Industrial revolution intro

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  • 1. The Industrial Revolution (W. Europe, U.S., Russia, & Japan) Late 18th century through the 19th century
  • 2. “No movement in human history did more than the Industrial Revolution to change the way people live. It has provided humanity with great benefits, and at the same time, it has destroyed people with its less fortunate consequences.”
  • 3. Industrialization started in Great Britain, then spread to other parts of Western Europe, the U.S., Japan, & Russia in the 18th century.  Industrialization led to new patterns of production that changed how goods were made & consumed.
  • 4. home to factory production
  • 5. Machines using fossil fuel powered engines were used to increase production (replacing human, animal, and water power).
  • 6. Textile Industry in Britain: where the industrial revolution began.
  • 7. Factors leading to the rise of industrial production . . .       Abundance of rivers & canals and access to coal, iron, & timber Population increases and urbanization Improved agricultural production Legal protection of private property Access to foreign resources Accumulation of capital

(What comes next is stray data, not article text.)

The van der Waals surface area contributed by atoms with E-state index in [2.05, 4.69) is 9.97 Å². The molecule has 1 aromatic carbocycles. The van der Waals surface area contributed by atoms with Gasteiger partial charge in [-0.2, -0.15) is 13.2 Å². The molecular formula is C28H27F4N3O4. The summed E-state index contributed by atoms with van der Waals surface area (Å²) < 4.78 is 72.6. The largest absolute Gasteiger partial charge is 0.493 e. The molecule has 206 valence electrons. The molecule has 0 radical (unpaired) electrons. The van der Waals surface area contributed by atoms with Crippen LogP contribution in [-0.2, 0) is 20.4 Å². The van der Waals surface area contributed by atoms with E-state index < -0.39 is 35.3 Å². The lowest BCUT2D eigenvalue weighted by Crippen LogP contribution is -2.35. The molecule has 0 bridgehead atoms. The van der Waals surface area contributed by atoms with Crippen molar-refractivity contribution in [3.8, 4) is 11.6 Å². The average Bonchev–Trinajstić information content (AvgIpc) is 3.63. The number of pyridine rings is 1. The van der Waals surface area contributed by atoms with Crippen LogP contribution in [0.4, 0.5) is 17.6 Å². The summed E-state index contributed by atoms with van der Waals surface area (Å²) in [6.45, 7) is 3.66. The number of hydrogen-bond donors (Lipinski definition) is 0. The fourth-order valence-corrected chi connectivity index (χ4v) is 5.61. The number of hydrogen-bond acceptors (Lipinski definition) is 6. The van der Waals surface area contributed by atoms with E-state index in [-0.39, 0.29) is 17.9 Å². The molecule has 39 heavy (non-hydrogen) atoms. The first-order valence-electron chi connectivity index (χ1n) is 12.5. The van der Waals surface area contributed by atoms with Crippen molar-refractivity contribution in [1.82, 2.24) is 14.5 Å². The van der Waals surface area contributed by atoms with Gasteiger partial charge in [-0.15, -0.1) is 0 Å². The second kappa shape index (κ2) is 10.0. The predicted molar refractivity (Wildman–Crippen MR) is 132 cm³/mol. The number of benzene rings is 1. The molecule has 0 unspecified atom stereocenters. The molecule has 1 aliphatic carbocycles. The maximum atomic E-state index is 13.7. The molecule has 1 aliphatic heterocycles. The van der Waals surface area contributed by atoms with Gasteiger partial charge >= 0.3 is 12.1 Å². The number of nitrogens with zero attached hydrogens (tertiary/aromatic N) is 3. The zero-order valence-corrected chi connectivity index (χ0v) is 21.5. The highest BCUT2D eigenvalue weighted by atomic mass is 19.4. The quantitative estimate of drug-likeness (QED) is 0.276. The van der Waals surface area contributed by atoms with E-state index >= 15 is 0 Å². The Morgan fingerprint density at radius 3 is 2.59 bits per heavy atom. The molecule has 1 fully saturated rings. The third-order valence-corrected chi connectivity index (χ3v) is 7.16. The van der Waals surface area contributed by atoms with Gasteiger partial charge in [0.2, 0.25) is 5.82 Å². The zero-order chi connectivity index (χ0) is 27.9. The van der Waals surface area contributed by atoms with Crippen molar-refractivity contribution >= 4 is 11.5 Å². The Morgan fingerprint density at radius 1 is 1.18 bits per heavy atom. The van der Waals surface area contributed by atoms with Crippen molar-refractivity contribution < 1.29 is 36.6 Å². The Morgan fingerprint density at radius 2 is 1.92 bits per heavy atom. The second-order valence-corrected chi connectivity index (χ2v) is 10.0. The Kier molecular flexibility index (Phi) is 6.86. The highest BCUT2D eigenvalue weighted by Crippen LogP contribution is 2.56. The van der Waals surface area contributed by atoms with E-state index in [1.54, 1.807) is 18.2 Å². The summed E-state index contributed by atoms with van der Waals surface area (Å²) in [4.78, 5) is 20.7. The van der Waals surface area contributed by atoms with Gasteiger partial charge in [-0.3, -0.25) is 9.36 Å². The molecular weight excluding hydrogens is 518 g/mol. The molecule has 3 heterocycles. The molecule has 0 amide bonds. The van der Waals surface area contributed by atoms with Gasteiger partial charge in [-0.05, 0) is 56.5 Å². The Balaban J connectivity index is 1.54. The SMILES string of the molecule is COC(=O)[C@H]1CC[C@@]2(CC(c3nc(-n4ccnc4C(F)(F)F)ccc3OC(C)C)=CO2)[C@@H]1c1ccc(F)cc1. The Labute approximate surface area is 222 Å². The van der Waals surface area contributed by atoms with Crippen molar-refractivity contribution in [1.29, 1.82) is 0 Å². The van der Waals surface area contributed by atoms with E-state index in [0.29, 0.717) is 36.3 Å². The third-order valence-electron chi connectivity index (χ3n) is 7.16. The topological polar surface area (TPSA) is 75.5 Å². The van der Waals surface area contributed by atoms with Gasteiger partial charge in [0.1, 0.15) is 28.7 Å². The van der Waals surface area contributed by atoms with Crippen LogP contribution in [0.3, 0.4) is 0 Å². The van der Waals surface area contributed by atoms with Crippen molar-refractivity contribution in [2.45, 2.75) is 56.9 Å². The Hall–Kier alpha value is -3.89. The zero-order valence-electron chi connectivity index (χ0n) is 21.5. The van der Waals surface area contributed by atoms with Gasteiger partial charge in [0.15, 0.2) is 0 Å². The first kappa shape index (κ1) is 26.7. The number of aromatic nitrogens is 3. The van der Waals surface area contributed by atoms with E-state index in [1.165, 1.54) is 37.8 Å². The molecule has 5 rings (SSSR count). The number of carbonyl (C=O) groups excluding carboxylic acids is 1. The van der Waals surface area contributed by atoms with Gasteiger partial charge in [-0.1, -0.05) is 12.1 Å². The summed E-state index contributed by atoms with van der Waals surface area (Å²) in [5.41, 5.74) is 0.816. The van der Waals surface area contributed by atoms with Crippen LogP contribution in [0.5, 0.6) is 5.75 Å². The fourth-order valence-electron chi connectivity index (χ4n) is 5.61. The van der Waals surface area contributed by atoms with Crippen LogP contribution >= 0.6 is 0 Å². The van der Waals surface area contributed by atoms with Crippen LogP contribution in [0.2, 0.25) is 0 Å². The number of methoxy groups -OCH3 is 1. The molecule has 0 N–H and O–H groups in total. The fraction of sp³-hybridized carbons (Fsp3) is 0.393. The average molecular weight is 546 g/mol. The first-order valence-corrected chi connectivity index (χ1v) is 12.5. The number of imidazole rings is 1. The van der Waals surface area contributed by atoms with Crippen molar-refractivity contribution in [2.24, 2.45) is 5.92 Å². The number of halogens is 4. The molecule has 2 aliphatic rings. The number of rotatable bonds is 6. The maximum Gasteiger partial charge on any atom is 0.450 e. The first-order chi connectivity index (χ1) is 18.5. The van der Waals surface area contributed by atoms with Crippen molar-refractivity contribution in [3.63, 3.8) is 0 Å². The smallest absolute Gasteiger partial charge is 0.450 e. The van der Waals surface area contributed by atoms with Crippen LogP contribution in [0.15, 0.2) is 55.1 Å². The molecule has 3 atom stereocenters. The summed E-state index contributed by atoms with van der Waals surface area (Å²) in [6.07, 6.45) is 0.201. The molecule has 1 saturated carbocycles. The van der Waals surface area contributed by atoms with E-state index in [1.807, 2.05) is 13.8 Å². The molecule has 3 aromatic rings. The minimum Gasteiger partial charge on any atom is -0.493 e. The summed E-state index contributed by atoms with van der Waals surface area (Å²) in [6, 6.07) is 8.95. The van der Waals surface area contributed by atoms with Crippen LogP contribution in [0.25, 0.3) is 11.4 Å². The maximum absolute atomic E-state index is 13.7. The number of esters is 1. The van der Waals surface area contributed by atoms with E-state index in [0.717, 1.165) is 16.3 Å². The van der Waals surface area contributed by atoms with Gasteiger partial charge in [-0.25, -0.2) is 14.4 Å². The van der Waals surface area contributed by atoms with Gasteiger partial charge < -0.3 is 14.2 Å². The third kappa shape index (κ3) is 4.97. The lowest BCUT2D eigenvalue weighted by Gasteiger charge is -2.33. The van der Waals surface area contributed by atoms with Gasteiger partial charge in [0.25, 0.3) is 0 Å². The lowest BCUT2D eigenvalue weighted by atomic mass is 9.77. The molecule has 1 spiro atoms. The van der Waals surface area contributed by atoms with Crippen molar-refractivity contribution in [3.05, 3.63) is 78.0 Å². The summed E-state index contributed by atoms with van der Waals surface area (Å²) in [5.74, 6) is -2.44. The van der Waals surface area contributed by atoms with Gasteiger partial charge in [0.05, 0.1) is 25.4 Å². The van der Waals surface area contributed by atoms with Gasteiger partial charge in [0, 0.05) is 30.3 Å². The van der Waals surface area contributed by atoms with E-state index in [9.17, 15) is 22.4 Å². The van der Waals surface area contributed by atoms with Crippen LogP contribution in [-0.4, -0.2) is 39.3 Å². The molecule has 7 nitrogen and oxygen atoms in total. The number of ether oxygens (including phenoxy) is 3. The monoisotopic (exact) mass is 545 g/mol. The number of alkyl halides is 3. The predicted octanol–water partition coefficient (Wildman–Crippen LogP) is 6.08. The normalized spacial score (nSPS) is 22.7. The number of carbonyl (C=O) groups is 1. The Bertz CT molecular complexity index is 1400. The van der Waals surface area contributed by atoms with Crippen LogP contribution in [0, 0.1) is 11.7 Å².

• 8.  Development of the factory system concentrated labor and led to an increasing degree of specialization of labor.
  • 9. Developments in transportation and communication.  Railroads, Steamships  Canal networks  Telegraph
  • 10. A 2nd industrial revolution led to new methods in producing steel, chemicals, electricity and precision machinery.
  • 11.  To meet the need for investments in all levels of industry, financiers developed various financial institutions.
  • 12. The Bottom Line  “Industrialized” nations were able to make better stuff faster than anywhere else in the world.  Global trade changed as industrialists sought raw materials and new markets for factory goods.
  • 13. Some Continuities…       Patriarchy Working classes remained in the lower classes Long hours, low wages, and child labor for the poor Nobility retained their position in upper class Land continued to be a source of wealth and status Agriculture continued to be an important part of the economy, if not the basis of the economy.